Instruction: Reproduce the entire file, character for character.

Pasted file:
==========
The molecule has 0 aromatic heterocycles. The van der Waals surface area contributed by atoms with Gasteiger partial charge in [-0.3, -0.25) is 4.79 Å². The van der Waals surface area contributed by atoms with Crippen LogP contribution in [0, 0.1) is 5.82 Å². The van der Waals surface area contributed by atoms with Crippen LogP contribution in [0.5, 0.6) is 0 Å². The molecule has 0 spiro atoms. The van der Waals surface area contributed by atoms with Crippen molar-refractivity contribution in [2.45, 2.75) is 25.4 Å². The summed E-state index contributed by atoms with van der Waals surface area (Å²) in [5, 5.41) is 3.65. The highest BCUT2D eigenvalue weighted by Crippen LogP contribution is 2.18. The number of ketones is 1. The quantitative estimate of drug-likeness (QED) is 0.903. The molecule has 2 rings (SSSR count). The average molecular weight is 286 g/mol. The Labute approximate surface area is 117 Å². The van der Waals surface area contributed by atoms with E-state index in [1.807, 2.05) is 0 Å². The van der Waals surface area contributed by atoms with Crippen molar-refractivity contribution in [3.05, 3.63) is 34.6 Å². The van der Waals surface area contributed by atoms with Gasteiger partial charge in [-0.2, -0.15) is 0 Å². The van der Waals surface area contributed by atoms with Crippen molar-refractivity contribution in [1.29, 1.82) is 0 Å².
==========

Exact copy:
The molecule has 0 aromatic heterocycles. The van der Waals surface area contributed by atoms with Gasteiger partial charge in [-0.3, -0.25) is 4.79 Å². The van der Waals surface area contributed by atoms with Crippen LogP contribution in [0, 0.1) is 5.82 Å². The van der Waals surface area contributed by atoms with Crippen LogP contribution in [0.5, 0.6) is 0 Å². The molecule has 0 spiro atoms. The van der Waals surface area contributed by atoms with Crippen molar-refractivity contribution in [2.45, 2.75) is 25.4 Å². The summed E-state index contributed by atoms with van der Waals surface area (Å²) in [5, 5.41) is 3.65. The highest BCUT2D eigenvalue weighted by Crippen LogP contribution is 2.18. The number of ketones is 1. The quantitative estimate of drug-likeness (QED) is 0.903. The molecule has 2 rings (SSSR count). The average molecular weight is 286 g/mol. The Labute approximate surface area is 117 Å². The van der Waals surface area contributed by atoms with E-state index in [1.807, 2.05) is 0 Å². The van der Waals surface area contributed by atoms with Crippen molar-refractivity contribution in [3.05, 3.63) is 34.6 Å². The van der Waals surface area contributed by atoms with Gasteiger partial charge in [-0.2, -0.15) is 0 Å². The van der Waals surface area contributed by atoms with Crippen molar-refractivity contribution in [1.29, 1.82) is 0 Å².